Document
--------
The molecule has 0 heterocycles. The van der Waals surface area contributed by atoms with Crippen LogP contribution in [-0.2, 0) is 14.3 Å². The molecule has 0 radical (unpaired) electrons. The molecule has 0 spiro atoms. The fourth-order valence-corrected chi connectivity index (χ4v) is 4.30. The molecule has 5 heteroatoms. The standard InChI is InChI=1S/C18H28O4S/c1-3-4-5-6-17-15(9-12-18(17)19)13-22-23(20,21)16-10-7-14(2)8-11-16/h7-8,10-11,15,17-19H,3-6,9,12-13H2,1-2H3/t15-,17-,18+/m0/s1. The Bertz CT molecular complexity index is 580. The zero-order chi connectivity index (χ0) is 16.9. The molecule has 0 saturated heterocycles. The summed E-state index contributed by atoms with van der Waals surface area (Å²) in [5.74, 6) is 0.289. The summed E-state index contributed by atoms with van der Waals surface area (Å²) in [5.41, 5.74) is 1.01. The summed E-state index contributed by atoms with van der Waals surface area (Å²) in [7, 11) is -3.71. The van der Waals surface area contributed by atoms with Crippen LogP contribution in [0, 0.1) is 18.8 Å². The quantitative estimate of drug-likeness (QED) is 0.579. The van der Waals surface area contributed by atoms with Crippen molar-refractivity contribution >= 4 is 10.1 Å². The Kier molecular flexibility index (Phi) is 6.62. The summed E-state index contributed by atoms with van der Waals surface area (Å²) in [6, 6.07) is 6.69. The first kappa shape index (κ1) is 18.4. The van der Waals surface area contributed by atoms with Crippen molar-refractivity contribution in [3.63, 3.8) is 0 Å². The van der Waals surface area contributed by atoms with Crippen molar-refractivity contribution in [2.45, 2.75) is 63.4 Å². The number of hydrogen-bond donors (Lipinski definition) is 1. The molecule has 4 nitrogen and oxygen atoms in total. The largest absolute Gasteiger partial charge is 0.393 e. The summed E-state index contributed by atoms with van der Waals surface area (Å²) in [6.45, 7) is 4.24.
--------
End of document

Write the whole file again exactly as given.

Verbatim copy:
The molecule has 0 heterocycles. The van der Waals surface area contributed by atoms with Crippen LogP contribution in [-0.2, 0) is 14.3 Å². The molecule has 0 radical (unpaired) electrons. The molecule has 0 spiro atoms. The fourth-order valence-corrected chi connectivity index (χ4v) is 4.30. The molecule has 5 heteroatoms. The standard InChI is InChI=1S/C18H28O4S/c1-3-4-5-6-17-15(9-12-18(17)19)13-22-23(20,21)16-10-7-14(2)8-11-16/h7-8,10-11,15,17-19H,3-6,9,12-13H2,1-2H3/t15-,17-,18+/m0/s1. The Bertz CT molecular complexity index is 580. The zero-order chi connectivity index (χ0) is 16.9. The molecule has 0 saturated heterocycles. The summed E-state index contributed by atoms with van der Waals surface area (Å²) in [5.74, 6) is 0.289. The summed E-state index contributed by atoms with van der Waals surface area (Å²) in [5.41, 5.74) is 1.01. The summed E-state index contributed by atoms with van der Waals surface area (Å²) in [7, 11) is -3.71. The van der Waals surface area contributed by atoms with Crippen LogP contribution in [0, 0.1) is 18.8 Å². The quantitative estimate of drug-likeness (QED) is 0.579. The van der Waals surface area contributed by atoms with Crippen molar-refractivity contribution >= 4 is 10.1 Å². The Kier molecular flexibility index (Phi) is 6.62. The summed E-state index contributed by atoms with van der Waals surface area (Å²) in [6, 6.07) is 6.69. The first kappa shape index (κ1) is 18.4. The van der Waals surface area contributed by atoms with Crippen molar-refractivity contribution in [3.63, 3.8) is 0 Å². The van der Waals surface area contributed by atoms with Crippen molar-refractivity contribution in [2.45, 2.75) is 63.4 Å². The number of hydrogen-bond donors (Lipinski definition) is 1. The molecule has 4 nitrogen and oxygen atoms in total. The largest absolute Gasteiger partial charge is 0.393 e. The summed E-state index contributed by atoms with van der Waals surface area (Å²) in [6.45, 7) is 4.24.